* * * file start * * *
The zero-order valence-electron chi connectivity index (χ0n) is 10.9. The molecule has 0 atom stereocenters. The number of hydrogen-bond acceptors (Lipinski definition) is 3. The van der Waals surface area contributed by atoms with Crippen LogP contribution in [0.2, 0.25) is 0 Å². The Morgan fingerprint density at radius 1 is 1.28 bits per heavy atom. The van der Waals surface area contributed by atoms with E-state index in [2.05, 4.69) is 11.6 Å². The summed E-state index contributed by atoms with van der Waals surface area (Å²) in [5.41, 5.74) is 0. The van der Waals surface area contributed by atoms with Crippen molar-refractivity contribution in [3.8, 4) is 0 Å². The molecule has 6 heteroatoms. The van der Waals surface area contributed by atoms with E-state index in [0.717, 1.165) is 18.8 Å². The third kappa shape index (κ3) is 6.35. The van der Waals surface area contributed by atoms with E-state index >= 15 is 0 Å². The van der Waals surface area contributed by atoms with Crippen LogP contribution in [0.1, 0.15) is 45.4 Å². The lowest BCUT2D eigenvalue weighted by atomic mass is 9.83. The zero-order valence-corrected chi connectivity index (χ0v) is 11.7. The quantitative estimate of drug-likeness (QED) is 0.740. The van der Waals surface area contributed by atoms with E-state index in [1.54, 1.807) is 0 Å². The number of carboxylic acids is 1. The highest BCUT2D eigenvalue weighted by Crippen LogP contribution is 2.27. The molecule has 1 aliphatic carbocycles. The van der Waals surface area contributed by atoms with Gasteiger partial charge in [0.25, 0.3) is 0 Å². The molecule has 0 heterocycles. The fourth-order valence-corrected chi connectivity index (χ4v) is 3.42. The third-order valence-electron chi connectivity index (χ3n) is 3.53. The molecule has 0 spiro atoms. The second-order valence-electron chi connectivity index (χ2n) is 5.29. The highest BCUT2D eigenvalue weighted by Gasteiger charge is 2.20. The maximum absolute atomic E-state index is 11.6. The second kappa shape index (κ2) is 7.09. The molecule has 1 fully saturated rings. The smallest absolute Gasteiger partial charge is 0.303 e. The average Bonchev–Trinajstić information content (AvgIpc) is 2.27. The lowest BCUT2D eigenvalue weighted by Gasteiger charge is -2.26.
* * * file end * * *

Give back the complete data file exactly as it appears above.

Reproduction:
The zero-order valence-electron chi connectivity index (χ0n) is 10.9. The molecule has 0 atom stereocenters. The number of hydrogen-bond acceptors (Lipinski definition) is 3. The van der Waals surface area contributed by atoms with Crippen LogP contribution in [0.2, 0.25) is 0 Å². The Morgan fingerprint density at radius 1 is 1.28 bits per heavy atom. The van der Waals surface area contributed by atoms with E-state index in [2.05, 4.69) is 11.6 Å². The summed E-state index contributed by atoms with van der Waals surface area (Å²) in [5.41, 5.74) is 0. The van der Waals surface area contributed by atoms with Crippen molar-refractivity contribution in [3.8, 4) is 0 Å². The molecule has 6 heteroatoms. The van der Waals surface area contributed by atoms with E-state index in [0.717, 1.165) is 18.8 Å². The third kappa shape index (κ3) is 6.35. The van der Waals surface area contributed by atoms with E-state index >= 15 is 0 Å². The van der Waals surface area contributed by atoms with Crippen LogP contribution in [0.1, 0.15) is 45.4 Å². The lowest BCUT2D eigenvalue weighted by atomic mass is 9.83. The zero-order valence-corrected chi connectivity index (χ0v) is 11.7. The quantitative estimate of drug-likeness (QED) is 0.740. The van der Waals surface area contributed by atoms with E-state index in [1.54, 1.807) is 0 Å². The number of carboxylic acids is 1. The highest BCUT2D eigenvalue weighted by Crippen LogP contribution is 2.27. The molecule has 1 aliphatic carbocycles. The van der Waals surface area contributed by atoms with Gasteiger partial charge in [0.25, 0.3) is 0 Å². The molecule has 0 heterocycles. The fourth-order valence-corrected chi connectivity index (χ4v) is 3.42. The third-order valence-electron chi connectivity index (χ3n) is 3.53. The molecule has 0 spiro atoms. The second-order valence-electron chi connectivity index (χ2n) is 5.29. The highest BCUT2D eigenvalue weighted by Gasteiger charge is 2.20. The maximum absolute atomic E-state index is 11.6. The second kappa shape index (κ2) is 7.09. The molecule has 1 fully saturated rings. The smallest absolute Gasteiger partial charge is 0.303 e. The average Bonchev–Trinajstić information content (AvgIpc) is 2.27. The lowest BCUT2D eigenvalue weighted by Gasteiger charge is -2.26.